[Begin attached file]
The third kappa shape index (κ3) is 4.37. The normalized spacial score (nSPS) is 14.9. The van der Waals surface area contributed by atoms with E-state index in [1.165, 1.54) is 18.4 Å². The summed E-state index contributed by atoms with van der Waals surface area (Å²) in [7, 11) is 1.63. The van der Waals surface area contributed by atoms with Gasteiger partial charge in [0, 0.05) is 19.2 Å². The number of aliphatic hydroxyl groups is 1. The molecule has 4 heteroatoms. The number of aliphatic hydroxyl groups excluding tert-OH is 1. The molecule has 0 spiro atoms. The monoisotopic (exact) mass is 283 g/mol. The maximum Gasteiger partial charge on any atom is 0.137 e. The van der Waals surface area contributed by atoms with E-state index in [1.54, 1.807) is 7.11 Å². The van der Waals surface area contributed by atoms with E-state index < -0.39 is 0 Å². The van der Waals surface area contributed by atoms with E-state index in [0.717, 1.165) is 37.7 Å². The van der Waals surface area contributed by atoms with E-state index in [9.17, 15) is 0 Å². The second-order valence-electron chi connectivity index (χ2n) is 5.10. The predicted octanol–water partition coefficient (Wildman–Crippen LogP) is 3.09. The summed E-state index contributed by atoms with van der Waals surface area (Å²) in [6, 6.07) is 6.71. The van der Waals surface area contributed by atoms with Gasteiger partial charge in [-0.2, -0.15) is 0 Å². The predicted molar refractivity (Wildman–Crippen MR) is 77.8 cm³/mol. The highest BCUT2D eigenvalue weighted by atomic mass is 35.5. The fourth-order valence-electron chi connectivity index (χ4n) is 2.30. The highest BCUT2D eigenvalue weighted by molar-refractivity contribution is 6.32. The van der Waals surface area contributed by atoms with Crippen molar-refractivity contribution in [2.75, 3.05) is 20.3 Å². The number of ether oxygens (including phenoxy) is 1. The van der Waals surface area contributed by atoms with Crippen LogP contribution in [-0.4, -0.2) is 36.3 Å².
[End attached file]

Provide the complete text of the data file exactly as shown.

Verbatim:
The third kappa shape index (κ3) is 4.37. The normalized spacial score (nSPS) is 14.9. The van der Waals surface area contributed by atoms with E-state index in [1.165, 1.54) is 18.4 Å². The summed E-state index contributed by atoms with van der Waals surface area (Å²) in [7, 11) is 1.63. The van der Waals surface area contributed by atoms with Gasteiger partial charge in [0, 0.05) is 19.2 Å². The number of aliphatic hydroxyl groups is 1. The molecule has 4 heteroatoms. The number of aliphatic hydroxyl groups excluding tert-OH is 1. The molecule has 0 spiro atoms. The monoisotopic (exact) mass is 283 g/mol. The maximum Gasteiger partial charge on any atom is 0.137 e. The van der Waals surface area contributed by atoms with E-state index in [1.54, 1.807) is 7.11 Å². The van der Waals surface area contributed by atoms with E-state index < -0.39 is 0 Å². The van der Waals surface area contributed by atoms with E-state index in [0.717, 1.165) is 37.7 Å². The van der Waals surface area contributed by atoms with E-state index in [9.17, 15) is 0 Å². The second-order valence-electron chi connectivity index (χ2n) is 5.10. The predicted octanol–water partition coefficient (Wildman–Crippen LogP) is 3.09. The summed E-state index contributed by atoms with van der Waals surface area (Å²) in [6, 6.07) is 6.71. The van der Waals surface area contributed by atoms with Gasteiger partial charge in [-0.2, -0.15) is 0 Å². The predicted molar refractivity (Wildman–Crippen MR) is 77.8 cm³/mol. The highest BCUT2D eigenvalue weighted by atomic mass is 35.5. The fourth-order valence-electron chi connectivity index (χ4n) is 2.30. The highest BCUT2D eigenvalue weighted by molar-refractivity contribution is 6.32. The van der Waals surface area contributed by atoms with Crippen molar-refractivity contribution in [2.75, 3.05) is 20.3 Å². The number of ether oxygens (including phenoxy) is 1. The van der Waals surface area contributed by atoms with Crippen LogP contribution in [-0.4, -0.2) is 36.3 Å².